"Like a master mosaicist, Brown brings together a huge assemblage of sources to produce a vibrant panorama bursting with vitality. His story of the transfer of great wealth from rich individuals and families to the coffers of the church is the story of the creation of the postimperial West and the European Middle Ages. This is a big, and big-hearted, beautiful book. Tolle, lege."--Paula Fredriksen, author of Sin: The Early History of an Idea

"This is a book that only Peter Brown could write. It has his trademark stamped all over it, in the richness of its source material, its breadth of coverage and turn of phrase, its fondness for the middling folk and outsiders who usually fall by the wayside of academic scholarship, and its insistence on seeing pagans and Christians as part of a larger, shared world."--H. A. Drake, author of Constantine and the Bishops

"Peter Brown has written a book for the ages, one that every specialist throughout the world in late antique history and the history of Christianity will read. Through the Eye of a Needle is a remarkable work of scholarship--interesting, informative, original, and stimulating. I recommend it warmly and confidently."--Thomas F. X. Noble, author of Images, Iconoclasm, and the Carolingians

"Synopsis" by , Jesus taught his followers that it is easier for a camel to go through the eye of a needle than for a rich man to enter heaven. Yet by the fall of Rome, the church was becoming rich beyond measure. Through the Eye of a Needle is a sweeping intellectual and social history of the vexing problem of wealth in Christianity in the waning days of the Roman Empire, written by the world's foremost scholar of late antiquity.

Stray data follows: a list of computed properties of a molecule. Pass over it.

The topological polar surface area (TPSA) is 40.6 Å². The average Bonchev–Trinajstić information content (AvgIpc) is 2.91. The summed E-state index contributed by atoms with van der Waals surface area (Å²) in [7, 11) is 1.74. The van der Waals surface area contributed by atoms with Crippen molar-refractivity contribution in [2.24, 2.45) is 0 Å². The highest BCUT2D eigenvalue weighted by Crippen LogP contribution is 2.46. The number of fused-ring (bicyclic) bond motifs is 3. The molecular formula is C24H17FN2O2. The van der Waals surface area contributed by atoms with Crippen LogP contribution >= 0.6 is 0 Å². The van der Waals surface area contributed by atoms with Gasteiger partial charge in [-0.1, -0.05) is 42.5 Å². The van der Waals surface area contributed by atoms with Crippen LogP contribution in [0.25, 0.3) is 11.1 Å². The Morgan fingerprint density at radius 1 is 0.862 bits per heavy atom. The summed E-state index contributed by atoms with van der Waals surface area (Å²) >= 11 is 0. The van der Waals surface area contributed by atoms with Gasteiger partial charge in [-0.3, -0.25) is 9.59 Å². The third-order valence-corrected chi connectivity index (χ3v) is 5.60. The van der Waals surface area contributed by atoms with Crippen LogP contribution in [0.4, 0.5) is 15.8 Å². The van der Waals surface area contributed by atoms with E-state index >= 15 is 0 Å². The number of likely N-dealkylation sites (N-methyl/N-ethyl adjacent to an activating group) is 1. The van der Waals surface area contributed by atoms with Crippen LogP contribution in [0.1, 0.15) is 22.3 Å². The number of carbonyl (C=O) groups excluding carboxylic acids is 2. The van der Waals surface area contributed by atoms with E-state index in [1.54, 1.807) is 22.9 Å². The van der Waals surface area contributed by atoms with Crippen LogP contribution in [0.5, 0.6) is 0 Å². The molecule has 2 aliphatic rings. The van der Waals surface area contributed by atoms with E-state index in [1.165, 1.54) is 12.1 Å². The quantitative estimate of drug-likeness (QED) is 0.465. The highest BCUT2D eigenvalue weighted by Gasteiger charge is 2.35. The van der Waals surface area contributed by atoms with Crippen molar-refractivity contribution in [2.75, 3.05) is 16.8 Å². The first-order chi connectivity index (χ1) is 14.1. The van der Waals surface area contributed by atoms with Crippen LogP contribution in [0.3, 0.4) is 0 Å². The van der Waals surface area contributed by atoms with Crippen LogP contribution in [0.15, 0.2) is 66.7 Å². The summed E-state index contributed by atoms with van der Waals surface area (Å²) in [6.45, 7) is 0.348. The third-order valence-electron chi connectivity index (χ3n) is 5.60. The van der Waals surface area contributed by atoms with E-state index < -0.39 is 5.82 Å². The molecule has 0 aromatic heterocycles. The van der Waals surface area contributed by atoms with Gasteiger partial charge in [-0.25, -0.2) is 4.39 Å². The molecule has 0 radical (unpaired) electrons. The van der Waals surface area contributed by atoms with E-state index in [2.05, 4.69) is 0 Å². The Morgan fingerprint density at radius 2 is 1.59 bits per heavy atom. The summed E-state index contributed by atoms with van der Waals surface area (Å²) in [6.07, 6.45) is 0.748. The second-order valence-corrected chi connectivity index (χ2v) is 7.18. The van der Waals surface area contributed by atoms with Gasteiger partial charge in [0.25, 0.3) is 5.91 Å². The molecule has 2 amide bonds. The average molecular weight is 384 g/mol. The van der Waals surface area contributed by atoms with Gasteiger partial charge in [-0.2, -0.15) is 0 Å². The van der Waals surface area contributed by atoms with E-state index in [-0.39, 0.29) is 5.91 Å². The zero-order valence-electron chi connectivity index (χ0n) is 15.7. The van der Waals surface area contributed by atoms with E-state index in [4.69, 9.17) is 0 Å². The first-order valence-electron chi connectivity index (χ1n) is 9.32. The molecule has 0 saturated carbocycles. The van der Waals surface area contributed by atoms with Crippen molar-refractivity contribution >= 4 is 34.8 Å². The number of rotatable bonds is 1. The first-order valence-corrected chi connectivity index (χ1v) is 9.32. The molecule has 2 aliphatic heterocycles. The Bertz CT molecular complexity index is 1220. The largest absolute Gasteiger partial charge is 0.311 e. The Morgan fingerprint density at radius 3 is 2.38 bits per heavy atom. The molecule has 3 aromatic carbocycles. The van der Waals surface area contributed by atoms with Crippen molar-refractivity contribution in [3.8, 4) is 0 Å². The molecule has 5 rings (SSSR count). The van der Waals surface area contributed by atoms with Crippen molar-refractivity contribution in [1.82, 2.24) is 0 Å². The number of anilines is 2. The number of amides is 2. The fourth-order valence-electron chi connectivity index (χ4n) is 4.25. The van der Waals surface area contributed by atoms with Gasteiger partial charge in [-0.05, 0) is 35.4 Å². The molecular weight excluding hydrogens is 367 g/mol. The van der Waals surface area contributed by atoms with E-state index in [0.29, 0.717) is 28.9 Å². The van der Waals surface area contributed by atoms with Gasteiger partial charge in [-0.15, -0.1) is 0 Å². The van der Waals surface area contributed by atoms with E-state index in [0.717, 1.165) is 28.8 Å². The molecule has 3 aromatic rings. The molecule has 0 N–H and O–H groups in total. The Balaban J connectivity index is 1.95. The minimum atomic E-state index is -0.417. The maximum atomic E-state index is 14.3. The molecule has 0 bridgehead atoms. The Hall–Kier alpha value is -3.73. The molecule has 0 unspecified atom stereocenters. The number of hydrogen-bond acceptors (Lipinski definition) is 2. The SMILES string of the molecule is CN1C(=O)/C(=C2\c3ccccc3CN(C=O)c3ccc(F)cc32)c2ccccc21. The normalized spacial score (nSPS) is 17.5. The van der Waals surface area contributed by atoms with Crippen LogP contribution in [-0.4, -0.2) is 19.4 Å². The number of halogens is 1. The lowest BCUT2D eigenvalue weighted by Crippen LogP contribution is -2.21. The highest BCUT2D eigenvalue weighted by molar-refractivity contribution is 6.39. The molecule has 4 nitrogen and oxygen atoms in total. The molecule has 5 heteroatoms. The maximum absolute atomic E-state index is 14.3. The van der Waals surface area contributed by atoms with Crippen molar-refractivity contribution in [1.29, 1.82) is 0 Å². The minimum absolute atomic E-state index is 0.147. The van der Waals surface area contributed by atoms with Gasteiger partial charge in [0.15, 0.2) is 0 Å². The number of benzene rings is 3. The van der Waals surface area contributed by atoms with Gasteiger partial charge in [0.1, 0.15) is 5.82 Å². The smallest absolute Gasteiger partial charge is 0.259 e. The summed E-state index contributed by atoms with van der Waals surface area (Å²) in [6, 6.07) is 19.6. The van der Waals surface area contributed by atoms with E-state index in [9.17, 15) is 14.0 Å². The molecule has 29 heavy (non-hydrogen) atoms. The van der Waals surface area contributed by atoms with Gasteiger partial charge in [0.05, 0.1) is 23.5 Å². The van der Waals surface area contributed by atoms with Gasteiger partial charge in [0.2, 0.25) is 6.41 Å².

Peter Brown examines the rise of the church through the lens of money and the challenges it posed to an institution that espoused the virtue of poverty and called avarice the root of all evil. Drawing on the writings of major Christian thinkers such as Augustine, Ambrose, and Jerome, Brown examines the controversies and changing attitudes toward money caused by the influx of new wealth into church coffers, and describes the spectacular acts of divestment by rich donors and their growing influence in an empire beset with crisis. He shows how the use of wealth for the care of the poor competed with older forms of philanthropy deeply rooted in the Roman world, and sheds light on the ordinary people who gave away their money in hopes of treasure in heaven.

Through the Eye of a Needle challenges the widely held notion that Christianity's growing wealth sapped Rome of its ability to resist the barbarian invasions, and offers a fresh perspective on the social history of the church in late antiquity.